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Green Button for You, Me, and Everyone We Know
If you are in any way associated with the energy efficiency industry, you've probably heard about the Green Button initiative. In fact, if you work in EE, it would be surprising if you haven't heard of the Green Button initiative. Launched in response to a White House call-to-action to make energy information more readily available to consumers, the press releases about utility and technology partners signing on to support Green Button have been frequent and a veritable Who's Who of names in the green energy industry. Early utility adopters include Pacific Gas & Electric, NSTAR, and TXU Energy - service providers to some of the most energy-conscious customers in the country. Technology partners who signed on early include Lucid, OPower, and Tendril, and the list of innovative companies that are working with the Green Button toolkit continues to grow.
(Note: none of these are "THE Green Button")
But none of this really answers the question of what, exactly, the Green Button initiative is. It is not actually a "button", per se, but the, "common-sense idea that electricity customers should be able to securely download their own easy-to-understand energy usage information from their utility or electricity supplier." It is more of a concept based on a common technical standard developed in collaboration with NIST, the Commerce Department's National Institute of Standards and Technology. What is special about Green Button is that an open data standard for consumer access to energy information didn't previously exist, but with widespread and voluntary adoption of Green Button, there is finally a chance for industry consensus.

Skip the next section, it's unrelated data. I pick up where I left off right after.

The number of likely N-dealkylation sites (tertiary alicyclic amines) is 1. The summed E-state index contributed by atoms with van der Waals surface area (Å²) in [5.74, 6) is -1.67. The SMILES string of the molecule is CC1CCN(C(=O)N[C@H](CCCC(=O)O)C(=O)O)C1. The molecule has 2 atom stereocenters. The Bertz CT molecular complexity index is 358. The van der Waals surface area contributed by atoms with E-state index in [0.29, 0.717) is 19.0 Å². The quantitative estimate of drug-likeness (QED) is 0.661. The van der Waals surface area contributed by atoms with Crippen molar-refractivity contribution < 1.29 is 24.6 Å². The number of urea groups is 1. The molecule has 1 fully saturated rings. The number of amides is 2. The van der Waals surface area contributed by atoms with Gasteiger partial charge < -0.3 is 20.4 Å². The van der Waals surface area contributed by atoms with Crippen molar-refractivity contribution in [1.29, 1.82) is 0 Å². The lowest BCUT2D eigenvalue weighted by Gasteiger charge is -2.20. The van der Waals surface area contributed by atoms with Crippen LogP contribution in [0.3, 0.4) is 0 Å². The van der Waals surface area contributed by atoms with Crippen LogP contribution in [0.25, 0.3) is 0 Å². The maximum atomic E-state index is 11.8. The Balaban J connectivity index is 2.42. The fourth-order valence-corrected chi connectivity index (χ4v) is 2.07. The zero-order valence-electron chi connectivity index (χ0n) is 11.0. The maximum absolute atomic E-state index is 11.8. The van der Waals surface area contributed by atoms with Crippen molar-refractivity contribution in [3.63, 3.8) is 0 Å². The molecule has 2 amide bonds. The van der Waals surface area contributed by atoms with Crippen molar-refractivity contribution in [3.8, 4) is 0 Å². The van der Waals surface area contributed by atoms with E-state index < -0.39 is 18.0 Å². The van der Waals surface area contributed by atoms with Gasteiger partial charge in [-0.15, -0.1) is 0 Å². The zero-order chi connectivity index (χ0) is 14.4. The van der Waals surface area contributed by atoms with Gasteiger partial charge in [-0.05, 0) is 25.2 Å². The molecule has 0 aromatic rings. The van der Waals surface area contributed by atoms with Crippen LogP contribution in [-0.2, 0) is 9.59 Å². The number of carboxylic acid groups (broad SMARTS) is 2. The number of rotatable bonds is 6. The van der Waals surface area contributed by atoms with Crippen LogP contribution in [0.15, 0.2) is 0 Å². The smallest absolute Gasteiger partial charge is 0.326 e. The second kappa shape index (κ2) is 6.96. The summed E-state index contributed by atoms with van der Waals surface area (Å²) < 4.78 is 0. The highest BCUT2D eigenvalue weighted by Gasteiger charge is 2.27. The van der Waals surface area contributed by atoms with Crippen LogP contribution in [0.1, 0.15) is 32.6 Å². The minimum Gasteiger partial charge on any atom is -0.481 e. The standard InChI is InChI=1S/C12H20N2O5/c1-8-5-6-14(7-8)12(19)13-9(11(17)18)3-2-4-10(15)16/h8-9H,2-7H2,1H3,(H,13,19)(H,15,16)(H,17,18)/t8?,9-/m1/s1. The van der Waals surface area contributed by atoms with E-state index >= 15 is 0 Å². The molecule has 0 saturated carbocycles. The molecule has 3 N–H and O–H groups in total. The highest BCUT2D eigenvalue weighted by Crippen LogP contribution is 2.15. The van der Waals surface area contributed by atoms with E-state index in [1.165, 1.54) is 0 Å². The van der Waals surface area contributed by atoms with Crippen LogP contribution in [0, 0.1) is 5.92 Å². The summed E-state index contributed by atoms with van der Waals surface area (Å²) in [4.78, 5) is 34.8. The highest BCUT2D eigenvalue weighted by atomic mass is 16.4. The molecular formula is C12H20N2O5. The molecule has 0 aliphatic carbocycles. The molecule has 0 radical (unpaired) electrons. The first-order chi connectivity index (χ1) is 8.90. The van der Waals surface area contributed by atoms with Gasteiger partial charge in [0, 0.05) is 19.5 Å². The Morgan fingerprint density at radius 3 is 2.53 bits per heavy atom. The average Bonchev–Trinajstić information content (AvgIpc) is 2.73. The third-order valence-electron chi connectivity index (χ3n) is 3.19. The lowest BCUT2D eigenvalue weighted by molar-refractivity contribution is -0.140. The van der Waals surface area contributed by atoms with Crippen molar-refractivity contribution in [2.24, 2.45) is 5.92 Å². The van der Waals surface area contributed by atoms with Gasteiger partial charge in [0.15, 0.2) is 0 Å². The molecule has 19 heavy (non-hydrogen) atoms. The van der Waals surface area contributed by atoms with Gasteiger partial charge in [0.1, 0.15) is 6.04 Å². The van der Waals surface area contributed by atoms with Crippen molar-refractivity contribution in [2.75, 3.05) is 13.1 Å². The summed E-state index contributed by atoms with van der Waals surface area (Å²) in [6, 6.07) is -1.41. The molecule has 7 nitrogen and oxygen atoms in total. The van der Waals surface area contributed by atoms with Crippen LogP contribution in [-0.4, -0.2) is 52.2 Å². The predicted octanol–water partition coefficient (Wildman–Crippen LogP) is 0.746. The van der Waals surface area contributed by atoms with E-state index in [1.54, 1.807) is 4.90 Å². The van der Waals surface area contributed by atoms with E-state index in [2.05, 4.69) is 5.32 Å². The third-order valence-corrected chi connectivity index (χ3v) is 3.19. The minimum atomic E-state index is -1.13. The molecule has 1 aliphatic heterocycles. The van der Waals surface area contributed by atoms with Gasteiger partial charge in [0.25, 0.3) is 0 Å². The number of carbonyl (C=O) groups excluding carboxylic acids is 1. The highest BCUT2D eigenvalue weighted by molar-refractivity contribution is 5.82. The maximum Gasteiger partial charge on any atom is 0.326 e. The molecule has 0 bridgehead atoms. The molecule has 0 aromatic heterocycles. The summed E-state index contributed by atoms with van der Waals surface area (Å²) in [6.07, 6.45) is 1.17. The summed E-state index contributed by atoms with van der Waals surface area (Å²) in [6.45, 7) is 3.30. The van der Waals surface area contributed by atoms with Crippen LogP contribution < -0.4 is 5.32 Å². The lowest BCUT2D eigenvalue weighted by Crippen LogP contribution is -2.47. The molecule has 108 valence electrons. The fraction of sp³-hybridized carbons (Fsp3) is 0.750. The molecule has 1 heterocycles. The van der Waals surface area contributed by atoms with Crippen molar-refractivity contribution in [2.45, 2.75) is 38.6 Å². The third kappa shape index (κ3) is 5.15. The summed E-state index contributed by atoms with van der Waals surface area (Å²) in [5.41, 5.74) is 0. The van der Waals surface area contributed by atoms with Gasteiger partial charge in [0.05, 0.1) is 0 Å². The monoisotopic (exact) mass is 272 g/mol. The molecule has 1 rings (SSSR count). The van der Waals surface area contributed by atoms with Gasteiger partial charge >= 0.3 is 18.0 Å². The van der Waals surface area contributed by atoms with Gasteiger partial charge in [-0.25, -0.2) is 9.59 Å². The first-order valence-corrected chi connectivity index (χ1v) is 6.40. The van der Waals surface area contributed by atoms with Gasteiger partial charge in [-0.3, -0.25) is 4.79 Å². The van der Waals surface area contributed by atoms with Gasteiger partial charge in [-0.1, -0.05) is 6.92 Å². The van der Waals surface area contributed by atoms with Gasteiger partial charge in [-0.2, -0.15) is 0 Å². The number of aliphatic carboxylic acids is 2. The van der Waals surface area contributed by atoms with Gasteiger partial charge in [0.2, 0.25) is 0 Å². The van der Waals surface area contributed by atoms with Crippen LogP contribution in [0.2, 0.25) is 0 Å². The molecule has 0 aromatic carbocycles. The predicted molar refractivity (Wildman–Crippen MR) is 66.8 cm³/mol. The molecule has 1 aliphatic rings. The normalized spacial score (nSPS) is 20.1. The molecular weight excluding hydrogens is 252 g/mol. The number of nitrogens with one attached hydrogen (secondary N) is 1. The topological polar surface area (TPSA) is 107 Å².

It is a little confusing, so let's think of it in another way: we all know what a USB port is, right? We use USB (or Universal Serial Bus) ports on the side of our computer to plug in nearly every peripheral device that we need, including our keyboard, mouse, digital cameras, and even other disk drives. It's how we sync and sometimes even charge our smart phones. The USB has become so commonplace that earlier this week, Apple released its new line of MacBook Pro laptops with no DVD/CD drives... this ultra-modern laptop now has little more than a power source and USB ports with which to exchange data.
But let's think back to the mid-1990's, before USB became an industry standard. Hardware companies were working overtime to develop products to go along with personal computers. But how did they connect? If hardware and desktop computer companies didn't have the USB port and plug as a common denominator upon which to develop products and exchange data, we might today be faced with a staggering array of outlets on the sides of our computer, and a maddening selection of plugs for our devices.
Getting one's personal energy information, then, is a little bit like staring at the back of your desktop computer just before the USB port came along. Utilities have done a good job of providing their customers with access to their billing histories, but in many different ways. What Green Button does is help set a standard for that energy information so that today's technology companies - just like the hardware companies in the mid-1990's - have an even playing field on which to develop their products.
In my humble opinion, that is why the Green Button "train" has so much momentum. Through the deployment of the smart grid, utilities will have much more information about how their customers use energy, and with initiatives like Green Button, they'll have a better chance of delivering this information to consumers in a meaningful way. In other words, this is a train that we should all want to be on!
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